My Sisters and Brothers in Christ:
Where is your heart? Does it swell with the love of God or is it shrunken because of your difficulty to overcome pettiness or jealousy?
As we were watching and waiting for the arrival of Hurricane Idalia, I pondered the many things of which we take stock and their significance. It occurred to me that these things are only precious because of the people with which they relate. A favorite chest is filled with memories of our parents, or the comfortable chair reminds us of a family gathering or the photo which we cherish is only meaningful because of the people within it.
Scripture offers us this lesson time and time again. St. Paul reminds the people in his letter to the Romans. Do not hold onto things. Love God and His people, not things. When storms or difficulties come our way, we may find ourselves profoundly praying for our family and friends. Then, we realize the importance of the people within our lives. We see how superfluous all the other things are.
Really, how do you want to be known? Do you want to be known by the beauty of your physical home or the way you entertain or your sports prowess or your work ethic or that you reached the top of your business or class? Or, would you like to be known by the love you shared with one another because of your love of God … that you are a dwelling place of God? I pray it is the latter.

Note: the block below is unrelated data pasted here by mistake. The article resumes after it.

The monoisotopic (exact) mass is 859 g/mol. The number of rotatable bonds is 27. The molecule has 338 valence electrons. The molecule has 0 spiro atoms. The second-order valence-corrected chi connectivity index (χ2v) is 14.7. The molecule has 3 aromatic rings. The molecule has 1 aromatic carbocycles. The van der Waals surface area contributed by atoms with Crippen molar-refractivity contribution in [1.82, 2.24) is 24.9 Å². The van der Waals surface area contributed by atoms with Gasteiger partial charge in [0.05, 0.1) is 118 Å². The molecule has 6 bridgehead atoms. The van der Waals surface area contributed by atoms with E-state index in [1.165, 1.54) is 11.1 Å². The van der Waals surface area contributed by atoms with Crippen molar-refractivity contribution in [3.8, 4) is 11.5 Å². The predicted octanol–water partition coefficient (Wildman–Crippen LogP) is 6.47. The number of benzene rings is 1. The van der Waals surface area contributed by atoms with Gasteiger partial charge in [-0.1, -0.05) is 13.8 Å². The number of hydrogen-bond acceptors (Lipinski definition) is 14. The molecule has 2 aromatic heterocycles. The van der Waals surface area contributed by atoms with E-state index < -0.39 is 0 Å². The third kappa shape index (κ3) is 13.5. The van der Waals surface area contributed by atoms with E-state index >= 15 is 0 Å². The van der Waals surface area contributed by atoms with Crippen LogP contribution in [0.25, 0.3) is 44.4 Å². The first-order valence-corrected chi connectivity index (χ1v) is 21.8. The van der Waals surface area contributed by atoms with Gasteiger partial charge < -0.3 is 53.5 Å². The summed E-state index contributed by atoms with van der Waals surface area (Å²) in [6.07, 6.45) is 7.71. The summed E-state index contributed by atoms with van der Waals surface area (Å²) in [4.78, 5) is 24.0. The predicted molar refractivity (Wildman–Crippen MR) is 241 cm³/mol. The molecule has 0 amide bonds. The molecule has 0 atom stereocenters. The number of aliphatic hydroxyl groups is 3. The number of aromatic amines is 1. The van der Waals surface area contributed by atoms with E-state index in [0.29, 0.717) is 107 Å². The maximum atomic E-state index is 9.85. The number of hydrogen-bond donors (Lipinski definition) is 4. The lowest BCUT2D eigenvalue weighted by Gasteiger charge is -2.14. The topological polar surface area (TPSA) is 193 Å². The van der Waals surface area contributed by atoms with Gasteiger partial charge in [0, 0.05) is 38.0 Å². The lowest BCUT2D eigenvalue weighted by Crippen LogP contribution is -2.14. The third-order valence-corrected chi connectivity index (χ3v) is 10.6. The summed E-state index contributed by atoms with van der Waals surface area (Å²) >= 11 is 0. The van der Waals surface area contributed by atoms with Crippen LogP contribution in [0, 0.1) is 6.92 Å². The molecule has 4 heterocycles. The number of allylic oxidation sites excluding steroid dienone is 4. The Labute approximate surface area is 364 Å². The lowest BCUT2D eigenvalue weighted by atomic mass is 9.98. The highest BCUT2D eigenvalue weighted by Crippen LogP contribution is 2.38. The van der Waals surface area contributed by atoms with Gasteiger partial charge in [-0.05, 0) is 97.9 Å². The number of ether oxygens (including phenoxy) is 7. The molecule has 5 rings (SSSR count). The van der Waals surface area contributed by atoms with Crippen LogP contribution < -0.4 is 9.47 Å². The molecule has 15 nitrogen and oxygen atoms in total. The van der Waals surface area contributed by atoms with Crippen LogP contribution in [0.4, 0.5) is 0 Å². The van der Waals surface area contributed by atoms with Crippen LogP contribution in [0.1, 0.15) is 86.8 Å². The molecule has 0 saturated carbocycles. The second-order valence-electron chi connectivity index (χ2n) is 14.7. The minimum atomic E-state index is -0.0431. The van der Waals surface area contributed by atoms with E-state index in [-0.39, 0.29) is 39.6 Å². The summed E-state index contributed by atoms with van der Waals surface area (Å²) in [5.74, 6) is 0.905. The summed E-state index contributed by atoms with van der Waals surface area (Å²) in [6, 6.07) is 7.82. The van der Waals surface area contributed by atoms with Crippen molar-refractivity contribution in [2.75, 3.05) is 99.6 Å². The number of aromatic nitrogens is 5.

We are all called to live as a dwelling place of God; to sanctify time and place and people; to glorify God through our daily routines and extraordinary occurrences. It is not something which we turn on and off; living as a dwelling place of God is all ways. St. Paul reminds us that love is not simply avoiding actions that are evil, but love involves moving outside of oneself in order to support the lives of others. As a dwelling place of God, we offer God’s Peace through forgiveness of one another. We do not spread hurt or despair, but God’s generous mercy. Let us also not misinterpret what this forgiveness means. We are called to show each other the path to the Way, the Truth and the Life. If someone is doing something outside God’s law, we are to help him or her see the matchless path to heaven. Being a dwelling place of God is not only within ourselves, but we draw upon each other to also infuse holiness within our world.
Jesus tells us that as God’s dwelling place we are to pray unceasingly. He tells us we are not alone but in community. We are in communion with Him and we receive Him in the Eucharist so we are nourished to go forth and love and serve Him through each other.
One of the monikers for September is Suicide Prevention Month. I will be celebrating a Mass for Remembrance and Healing for those affected by suicide Sept. 12 at 7 p.m. at St. James Cathedral. May God’s eternal light shine upon these families, friends and communities who have been affected by the incidence of suicide. May we, as a dwelling place of God, offer His eternal Peace to those who are filled with sorrow.
On Sep. 24, we recall the 109th World Day of Migrants and Refugees and pray for those who are displaced. Throughout salvation history, God’s people have migrated to other lands because of their desire for God and for their physical survival. The flight of the Holy Family into Egypt was a migratory act and left the Holy Family as refugees. Pope Francis says the words of Jesus “are a constant admonition to see in the migrant not simply a brother or sister in difficulty, but Christ himself, who knocks at our door.”
Will our living as a dwelling place of God make it easy to love one another? If we acclaim God as the rock of our salvation and receive Him in the Eucharist, we will have spiritual nourishment, fortification, and courage to do our very best before God.